Legacy Interview with Marnie S.
|Interviews by Fans|
|Title:||Legacy Interview with Marnie S.|
|Fandom(s):||Star Trek TOS, slash|
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“Star Trek Lives!” alerted me to the existence of fan fiction as well as the Welcommittee, which I contacted after we moved to Texas in ‘76. From there I started writing editors and looking for fanzines. The first one I found was Captain’s Woman, which was local to Austin and sold on consignment at a sci-fi book store I favored.... That taste made me hunger for much more. I tried chasing down specific zines with some success. Many times I wrote to authors and editors searching for copies of a zine. If it was out of print the occasional editor would offer to make me a Xerox copy, or give me permission to copy one if I came across it. And so my meager collection grew.
Various stories hinted at a more or less obvious (to me) subtext of a deeper relationship between Kirk and Spock. My mind picked up on the hints and ran with them. Once I found more explicit references in fanzines, I was totally hooked. However, I continued to hunt out early zines—K/S or not—and read everything I could get my hands on. I relied on a practice that many editors used in the late ‘70’s and early ‘80’s. They often published a list of coming zines, not only by themselves but by other editors as well. And they publicized upcoming cons.
Since pubbing zines was a slow and involved process at that time, they were few and far between. K/S had the added obstacle of being considered very risky, even pornographic given the atmosphere of the time. In the early days, it was pretty hush-hush. People learned about K/S zines by word of mouth and personal referrals. That sort of created something of an “us against the world” feeling among K/S fans. Many K/S editors had problems finding printers who would handle their stuff— especially the artwork. I understand that the San Francisco area was a lot more liberated, but Houston was still very conservative overall... It may be hard for more recent fans to understand that more repressed time given the relaxed attitudes of today. But homoerotic fiction and themes were really considered taboo in most of the USA then. Many English and Canadian fans had their zines confiscated by mail/customs censors when they tried to use the mails to send or receive zines from the USA.
In 1980... we had a second car, and the baby was almost two, I spotted a listing for a small con in Houston. I went and was entranced—people like me!! Despite the heat and non-existent air conditioning in the former supermarket where it was held, I was encouraged—no matter the fact that only very gen materials—and a very few zines were available. But I made a few acquaintances and signed up for information from Starbase Houston—the local Star Trek club. Meanwhile my search for older zines led me to some contacts who put me in touch with others and before you know it, I got a call from Elaine H. in Houston. She and I spoke for hours that first night, and she wound up inviting me to her house to meet a bunch of fans the next weekend. That group was the nucleus of the WHIPS (Women of Houston in Professions), and I joined right in.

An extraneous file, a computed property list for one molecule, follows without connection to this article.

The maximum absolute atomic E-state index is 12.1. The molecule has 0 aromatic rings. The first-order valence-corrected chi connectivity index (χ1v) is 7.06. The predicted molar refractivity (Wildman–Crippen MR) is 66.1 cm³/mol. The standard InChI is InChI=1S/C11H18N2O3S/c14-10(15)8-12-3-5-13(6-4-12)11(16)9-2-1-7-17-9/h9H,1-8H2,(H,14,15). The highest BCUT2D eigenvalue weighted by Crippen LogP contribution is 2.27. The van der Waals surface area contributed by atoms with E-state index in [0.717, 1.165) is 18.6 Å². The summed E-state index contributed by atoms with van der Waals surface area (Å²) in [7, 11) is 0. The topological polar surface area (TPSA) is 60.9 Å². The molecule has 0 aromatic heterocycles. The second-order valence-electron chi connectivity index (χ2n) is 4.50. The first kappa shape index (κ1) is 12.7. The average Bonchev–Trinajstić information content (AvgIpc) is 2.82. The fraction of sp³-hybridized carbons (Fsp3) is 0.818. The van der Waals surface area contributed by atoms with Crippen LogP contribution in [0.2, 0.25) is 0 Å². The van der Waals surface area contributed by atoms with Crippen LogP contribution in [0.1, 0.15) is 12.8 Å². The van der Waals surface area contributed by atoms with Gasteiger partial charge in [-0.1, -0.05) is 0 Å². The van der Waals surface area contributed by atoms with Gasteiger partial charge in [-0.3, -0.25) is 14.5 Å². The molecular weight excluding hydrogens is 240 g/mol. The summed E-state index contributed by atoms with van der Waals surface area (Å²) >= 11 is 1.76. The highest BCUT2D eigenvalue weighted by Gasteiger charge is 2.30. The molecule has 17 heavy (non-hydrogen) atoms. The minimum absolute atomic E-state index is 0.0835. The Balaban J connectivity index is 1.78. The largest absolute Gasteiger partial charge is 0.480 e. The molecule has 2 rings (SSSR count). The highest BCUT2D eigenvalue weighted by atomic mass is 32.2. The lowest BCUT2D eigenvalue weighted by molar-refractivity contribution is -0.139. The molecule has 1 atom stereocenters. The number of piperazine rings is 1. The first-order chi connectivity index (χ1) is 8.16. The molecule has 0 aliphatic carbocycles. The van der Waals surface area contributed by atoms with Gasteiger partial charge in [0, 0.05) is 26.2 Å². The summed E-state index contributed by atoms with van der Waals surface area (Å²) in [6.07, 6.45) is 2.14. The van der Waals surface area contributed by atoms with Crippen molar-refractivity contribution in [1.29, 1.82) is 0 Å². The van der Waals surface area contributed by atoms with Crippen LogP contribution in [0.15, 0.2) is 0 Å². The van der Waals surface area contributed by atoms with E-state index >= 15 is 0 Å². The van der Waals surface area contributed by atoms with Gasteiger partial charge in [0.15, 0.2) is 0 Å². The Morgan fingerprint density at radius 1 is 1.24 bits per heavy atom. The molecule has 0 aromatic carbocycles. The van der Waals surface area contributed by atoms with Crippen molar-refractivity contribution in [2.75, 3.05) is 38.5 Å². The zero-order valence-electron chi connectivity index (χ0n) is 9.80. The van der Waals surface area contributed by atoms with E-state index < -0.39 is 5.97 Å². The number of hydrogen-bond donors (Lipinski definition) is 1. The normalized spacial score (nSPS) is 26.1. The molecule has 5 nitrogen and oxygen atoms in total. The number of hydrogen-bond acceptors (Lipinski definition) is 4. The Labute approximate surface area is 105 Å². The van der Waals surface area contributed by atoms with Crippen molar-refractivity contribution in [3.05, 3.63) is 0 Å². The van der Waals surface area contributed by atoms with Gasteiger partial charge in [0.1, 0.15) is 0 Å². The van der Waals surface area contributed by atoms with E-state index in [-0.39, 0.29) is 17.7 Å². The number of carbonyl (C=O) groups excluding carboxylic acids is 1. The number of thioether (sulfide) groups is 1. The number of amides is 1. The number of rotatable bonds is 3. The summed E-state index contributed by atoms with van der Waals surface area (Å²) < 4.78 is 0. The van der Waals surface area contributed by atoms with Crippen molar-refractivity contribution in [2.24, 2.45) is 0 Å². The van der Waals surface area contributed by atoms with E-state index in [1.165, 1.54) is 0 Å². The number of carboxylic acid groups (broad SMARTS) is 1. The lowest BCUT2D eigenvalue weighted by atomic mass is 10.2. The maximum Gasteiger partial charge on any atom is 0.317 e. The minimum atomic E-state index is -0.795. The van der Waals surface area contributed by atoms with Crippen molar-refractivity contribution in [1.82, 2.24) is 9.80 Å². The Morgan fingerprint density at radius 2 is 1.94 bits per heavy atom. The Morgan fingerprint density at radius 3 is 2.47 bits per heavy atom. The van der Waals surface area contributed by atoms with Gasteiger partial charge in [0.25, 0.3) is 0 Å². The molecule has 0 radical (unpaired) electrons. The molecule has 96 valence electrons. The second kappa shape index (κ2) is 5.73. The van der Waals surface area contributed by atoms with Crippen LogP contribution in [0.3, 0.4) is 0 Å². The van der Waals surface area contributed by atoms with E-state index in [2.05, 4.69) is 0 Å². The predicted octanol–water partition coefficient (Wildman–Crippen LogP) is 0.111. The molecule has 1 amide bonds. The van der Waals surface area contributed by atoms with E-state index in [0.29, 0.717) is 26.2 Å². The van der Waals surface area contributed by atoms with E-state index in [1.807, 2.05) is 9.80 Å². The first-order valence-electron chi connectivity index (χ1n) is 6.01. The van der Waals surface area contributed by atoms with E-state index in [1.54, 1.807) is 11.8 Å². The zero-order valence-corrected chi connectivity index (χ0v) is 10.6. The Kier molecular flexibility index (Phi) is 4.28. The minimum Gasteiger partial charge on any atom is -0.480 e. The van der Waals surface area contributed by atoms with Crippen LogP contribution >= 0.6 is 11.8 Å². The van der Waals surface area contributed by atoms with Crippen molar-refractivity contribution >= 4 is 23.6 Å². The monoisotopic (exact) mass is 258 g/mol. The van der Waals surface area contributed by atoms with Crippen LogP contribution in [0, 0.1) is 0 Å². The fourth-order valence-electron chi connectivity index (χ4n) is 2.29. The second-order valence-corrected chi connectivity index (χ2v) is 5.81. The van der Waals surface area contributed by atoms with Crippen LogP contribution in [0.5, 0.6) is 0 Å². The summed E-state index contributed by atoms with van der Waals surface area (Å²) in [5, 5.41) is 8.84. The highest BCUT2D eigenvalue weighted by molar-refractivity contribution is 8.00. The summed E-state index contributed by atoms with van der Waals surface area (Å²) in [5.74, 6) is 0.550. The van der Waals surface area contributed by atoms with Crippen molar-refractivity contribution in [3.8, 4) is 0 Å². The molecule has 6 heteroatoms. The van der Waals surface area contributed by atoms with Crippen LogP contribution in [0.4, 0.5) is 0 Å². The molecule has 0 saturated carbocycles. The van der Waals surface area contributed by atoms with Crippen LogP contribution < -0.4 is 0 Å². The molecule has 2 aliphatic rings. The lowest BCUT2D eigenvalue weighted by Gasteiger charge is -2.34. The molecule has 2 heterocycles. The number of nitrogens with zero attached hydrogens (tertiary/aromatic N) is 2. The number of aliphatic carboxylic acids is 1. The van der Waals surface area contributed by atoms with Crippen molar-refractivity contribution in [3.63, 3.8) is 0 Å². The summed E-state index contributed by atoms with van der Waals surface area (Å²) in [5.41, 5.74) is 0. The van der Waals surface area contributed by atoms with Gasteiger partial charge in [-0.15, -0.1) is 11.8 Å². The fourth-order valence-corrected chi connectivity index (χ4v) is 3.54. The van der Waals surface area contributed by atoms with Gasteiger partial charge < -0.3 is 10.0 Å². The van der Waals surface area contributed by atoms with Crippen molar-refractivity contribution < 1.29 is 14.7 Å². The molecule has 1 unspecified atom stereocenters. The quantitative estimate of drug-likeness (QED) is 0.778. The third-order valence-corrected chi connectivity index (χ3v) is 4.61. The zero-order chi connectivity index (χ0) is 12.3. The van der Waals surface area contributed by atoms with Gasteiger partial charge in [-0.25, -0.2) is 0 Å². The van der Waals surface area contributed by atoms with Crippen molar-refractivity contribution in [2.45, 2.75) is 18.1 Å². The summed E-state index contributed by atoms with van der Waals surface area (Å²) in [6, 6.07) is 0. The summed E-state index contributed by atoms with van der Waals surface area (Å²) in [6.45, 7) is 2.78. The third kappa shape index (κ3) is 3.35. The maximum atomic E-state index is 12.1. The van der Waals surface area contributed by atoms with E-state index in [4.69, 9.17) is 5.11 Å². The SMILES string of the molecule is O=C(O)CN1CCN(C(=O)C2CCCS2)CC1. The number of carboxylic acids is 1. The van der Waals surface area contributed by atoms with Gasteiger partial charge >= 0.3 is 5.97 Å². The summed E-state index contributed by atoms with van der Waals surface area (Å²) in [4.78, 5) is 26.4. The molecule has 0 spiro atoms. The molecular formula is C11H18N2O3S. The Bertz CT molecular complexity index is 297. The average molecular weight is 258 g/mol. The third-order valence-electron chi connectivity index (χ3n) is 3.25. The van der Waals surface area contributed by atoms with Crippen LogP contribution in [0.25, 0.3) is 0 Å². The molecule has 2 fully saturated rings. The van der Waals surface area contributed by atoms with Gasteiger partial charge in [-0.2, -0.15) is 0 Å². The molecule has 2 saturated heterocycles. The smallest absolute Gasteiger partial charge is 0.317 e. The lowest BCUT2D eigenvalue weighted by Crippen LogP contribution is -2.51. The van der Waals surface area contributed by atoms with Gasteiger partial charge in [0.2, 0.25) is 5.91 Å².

Another thing—zines were pretty expensive to produce, at least if you wanted any kind of quality. And it took a lot of time. Word processors were not often available and the day of the PC was just barely dawning. So production was also slow. Everyone waited on pins and needles for a new zine. Since there were problems at times with the mails (censors anyone?) most fans preferred to wait for cons to pick up new zines. If they couldn’t make the trip, friends were entrusted with the money to purchase them. And the average price was about $15 per zine. Remember that which was relatively more expensive than the price would seem today. Nowadays, with so much fiction available in cyberspace for free, perhaps it is not quite as prized and anticipated as those early zines. And cyber zines can hardly compare with the thrill of tearing into that big manila envelope and devouring a new zine—lingering lovingly over the gorgeous artwork.
There was a very collegial atmosphere—sometimes with the added problems of schoolyard rivalries as well. So many of the early writers were really serious about improving their craft. They eagerly sought out comments and editorial/reader input, and were seldom afraid of criticism. More recently many authors seem rather more thin-skinned about any type of criticism of their work. The smaller number of people in K/S fandom, and the likelihood of knowing many of them personally or by letter (Wow—remember letters?!) made for more of an effort by many readers to give feedback too. Nowadays fandoms are often large, and the net bestows a lot of anonymity, so this responsibility to give and take feedback seems diluted.